Should you choose a coach or a therapist? Given the overlap between these two professions, you might get confused about which to choose for your specific needs. If you’re not sure which service is the best fit for you, just ask. Who better to ask than Dr. Toni Warner, who graces this episode with Jennifer Whitacre. Dr. Toni is the intersection between coaching and psychotherapy for many reasons. For one, she does both. She is the founder of Dr. Toni Coaches and Authentically Me Psychotherapy. Whichever service turns out to be the right one for you, Dr. Toni will help you achieve a meaningful balance in your life without sacrificing either side of the work-life equation. Don’t miss out on the gems you can take away from this conversation.
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Coach Or Therapist? How To Choose The Service That Best Fits Your Needs With Dr. Toni Warner
We’re going to talk about how do you know if you should look for a therapist or find a coach because there’s a lot of overlap in the two professions and it can be confusing. There are also a lot of distinct differences in the two professions. On the show, we have Dr. Toni Warner. She’s a mother of three and she’s a transformational life and wellness coach for busy, ambitious people who are ready to crush overwhelm, tame the anxiety, effectively manage stress, and delete burnout. She helps her clients create meaningful balance in their lives while boosting motivation and energy levels without sacrificing productivity at work or quality time with loved ones. What’s important is to have balance in our lives. Dr. Toni is the Founder of Dr. Toni Coaches. She is also the Founder of Authentically Me Psychotherapy, which are two different businesses and separate services. She even puts in her emails if you’re not sure which service does the best fit for your needs, reach out and ask. That’s what we’re going to talk about. We’re going to do that reach out and ask on the show.
Dr. Toni, it’s an honor to have you with us. I’m thrilled that you’re here and welcome to the show. I’d like to know what you have to say about yourself in your own words.
Thank you. I’m happy to be here. I appreciate you inviting me and allowing me to connect with you and everyone else that’s reading. I take this as a privilege and I’m glad to be here. Building off of what you shared, I am a mom of three. I love being a mom. I’ve always wanted to be a mom and a therapist of some sort. Coaching found me along the way. I am also a licensed clinician, which is what Authentically Me Psychotherapy is. I’ve worked in a variety of settings providing clinical services, counseling, and consulting in school settings, psychiatric hospitals, and community setting as well. I’m doing family work, work with kids and teens. My private practice focuses on adults as well as teens that are feeling a lot of stress. They’re navigating all the stressors of life and wanting to do well but having a hard time functioning in a way that works for them. They’re having a hard time feeling happy with the life that they’re trying to live, even though they’re working hard at it.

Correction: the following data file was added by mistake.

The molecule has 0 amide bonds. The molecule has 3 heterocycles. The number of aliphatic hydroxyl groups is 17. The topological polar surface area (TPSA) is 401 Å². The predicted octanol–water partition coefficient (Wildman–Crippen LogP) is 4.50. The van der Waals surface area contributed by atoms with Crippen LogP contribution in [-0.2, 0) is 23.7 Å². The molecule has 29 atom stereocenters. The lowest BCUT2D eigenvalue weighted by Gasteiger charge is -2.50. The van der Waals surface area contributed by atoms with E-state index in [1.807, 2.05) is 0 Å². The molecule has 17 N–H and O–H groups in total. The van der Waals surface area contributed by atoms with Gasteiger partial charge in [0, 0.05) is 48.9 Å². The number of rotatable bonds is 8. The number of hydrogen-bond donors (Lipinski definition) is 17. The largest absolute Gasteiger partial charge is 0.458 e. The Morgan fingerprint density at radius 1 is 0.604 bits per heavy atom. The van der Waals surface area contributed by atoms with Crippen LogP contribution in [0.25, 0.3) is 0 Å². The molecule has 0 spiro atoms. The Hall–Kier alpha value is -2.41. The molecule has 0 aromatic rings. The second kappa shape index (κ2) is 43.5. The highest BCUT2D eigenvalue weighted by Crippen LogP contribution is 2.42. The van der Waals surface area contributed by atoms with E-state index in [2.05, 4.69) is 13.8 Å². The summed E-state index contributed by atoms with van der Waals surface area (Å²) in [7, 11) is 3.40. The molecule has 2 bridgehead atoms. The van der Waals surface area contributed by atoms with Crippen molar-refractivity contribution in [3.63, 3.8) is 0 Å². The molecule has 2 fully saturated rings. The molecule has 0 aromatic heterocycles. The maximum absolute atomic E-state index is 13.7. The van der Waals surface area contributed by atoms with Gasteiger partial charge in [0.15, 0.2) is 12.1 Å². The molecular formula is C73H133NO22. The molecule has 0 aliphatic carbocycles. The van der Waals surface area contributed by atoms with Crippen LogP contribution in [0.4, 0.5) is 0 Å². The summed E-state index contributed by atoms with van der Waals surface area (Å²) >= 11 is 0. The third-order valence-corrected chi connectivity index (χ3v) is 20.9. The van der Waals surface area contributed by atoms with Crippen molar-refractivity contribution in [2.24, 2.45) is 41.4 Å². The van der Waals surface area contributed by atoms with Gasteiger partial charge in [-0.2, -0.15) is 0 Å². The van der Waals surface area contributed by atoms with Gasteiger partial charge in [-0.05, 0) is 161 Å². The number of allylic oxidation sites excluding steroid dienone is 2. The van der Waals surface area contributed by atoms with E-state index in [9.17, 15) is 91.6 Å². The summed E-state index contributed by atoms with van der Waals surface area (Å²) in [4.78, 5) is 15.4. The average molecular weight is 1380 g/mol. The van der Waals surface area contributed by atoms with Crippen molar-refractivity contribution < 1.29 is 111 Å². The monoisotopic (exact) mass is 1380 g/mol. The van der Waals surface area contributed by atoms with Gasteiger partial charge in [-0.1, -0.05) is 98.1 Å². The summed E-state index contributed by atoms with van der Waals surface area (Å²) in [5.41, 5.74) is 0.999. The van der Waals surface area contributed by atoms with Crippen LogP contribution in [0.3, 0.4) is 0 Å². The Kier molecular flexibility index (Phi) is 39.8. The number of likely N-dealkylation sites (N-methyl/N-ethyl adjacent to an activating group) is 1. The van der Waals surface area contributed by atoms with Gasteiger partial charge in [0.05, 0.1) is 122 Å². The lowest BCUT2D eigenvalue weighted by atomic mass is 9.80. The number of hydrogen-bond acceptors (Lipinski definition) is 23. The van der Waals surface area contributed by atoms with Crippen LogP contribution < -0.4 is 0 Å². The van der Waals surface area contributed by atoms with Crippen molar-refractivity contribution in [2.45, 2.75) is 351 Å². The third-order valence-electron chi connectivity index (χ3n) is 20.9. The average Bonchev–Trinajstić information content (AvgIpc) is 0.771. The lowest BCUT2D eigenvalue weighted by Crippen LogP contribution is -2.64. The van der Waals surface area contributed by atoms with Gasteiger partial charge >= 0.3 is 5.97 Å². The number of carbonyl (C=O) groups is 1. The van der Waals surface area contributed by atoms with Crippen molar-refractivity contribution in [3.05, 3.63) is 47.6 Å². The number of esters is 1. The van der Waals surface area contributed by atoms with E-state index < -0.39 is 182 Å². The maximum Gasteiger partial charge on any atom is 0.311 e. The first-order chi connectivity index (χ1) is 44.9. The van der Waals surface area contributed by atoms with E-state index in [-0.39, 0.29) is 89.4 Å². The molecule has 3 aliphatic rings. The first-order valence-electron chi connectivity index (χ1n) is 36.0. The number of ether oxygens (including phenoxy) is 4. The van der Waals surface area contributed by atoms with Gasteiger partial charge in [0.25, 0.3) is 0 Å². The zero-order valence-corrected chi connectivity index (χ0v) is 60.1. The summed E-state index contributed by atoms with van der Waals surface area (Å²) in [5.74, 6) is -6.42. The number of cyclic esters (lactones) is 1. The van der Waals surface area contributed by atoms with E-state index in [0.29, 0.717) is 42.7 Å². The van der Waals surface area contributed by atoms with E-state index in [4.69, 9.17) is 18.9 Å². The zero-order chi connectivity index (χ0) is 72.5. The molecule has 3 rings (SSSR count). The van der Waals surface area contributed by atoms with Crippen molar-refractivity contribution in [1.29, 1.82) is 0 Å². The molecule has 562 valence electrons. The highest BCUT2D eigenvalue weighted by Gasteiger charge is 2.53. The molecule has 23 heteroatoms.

As I was building up my private practice, coaching found me and that led me to a place where I can have an even bigger impact outside of my office as well. I still maintain my private practice. I love my clients and doing therapy. I found a passion and a love for coaching. That was unexpected along my journey. There, I get to help the ambitious leaders, the busy professionals that have a lot going on. They have neglected some of that balance with personal and professional lives. They want to either up-level that or to create that because they haven’t had that in their lives. That is how you and I met. I’m excited to dive in and see how I can support with clarifying some of the differences and making that determination between which might be the best fit for someone.
What are some of the reasons that somebody might want to seek out coaching instead of psychotherapy?
I’m going to preface this with the fact that it’s helpful to get an individualized consultation with whomever it is that you’re interested in potentially working with because there are a lot of nuances. I will be speaking in generalities here and hunkering down where I can. However, even with me as a therapist, my style is different than a therapist next to me. Where there may be differences for what I provide as a therapist versus a coach, that may not be the same for someone else who’s also doing therapy and coaching. It’s nuanced and it’s not super boxy, but there are some distinct differences also, which is what you mentioned.
One of those is that therapy is a medical model. Therapy was birthed out of the medical model where there is a diagnosis, which means insurance can be built for that. It is prescribed as treatment. What’s being provided is a course of treatment depending on the symptoms that are being presented and a diagnosis is going to be a label. It is going to be provided based on the symptoms that are being presented and treatment is to follow suit. That’s why the labels create these boxes which some people find comfort in and some people find constraining.
There are a bunch of people in between that have a mixture of both. It’s comforting to know that these symptoms are like, “I have ADHD and other people have that.” There’s some connection there, but there can also be some boxes that people put themselves and were like, “I have ADHD.” Whatever that might be. There are pros and cons to having that label. I’m not a therapist that treats specifically based on the diagnosis. I am a therapist that treats based on the symptoms that I’m seeing, based on the strengths and needs of that particular individual, as well as the strengths and needs that I bring to the table as a therapist based on my experience, my expertise, and my areas of specialized training.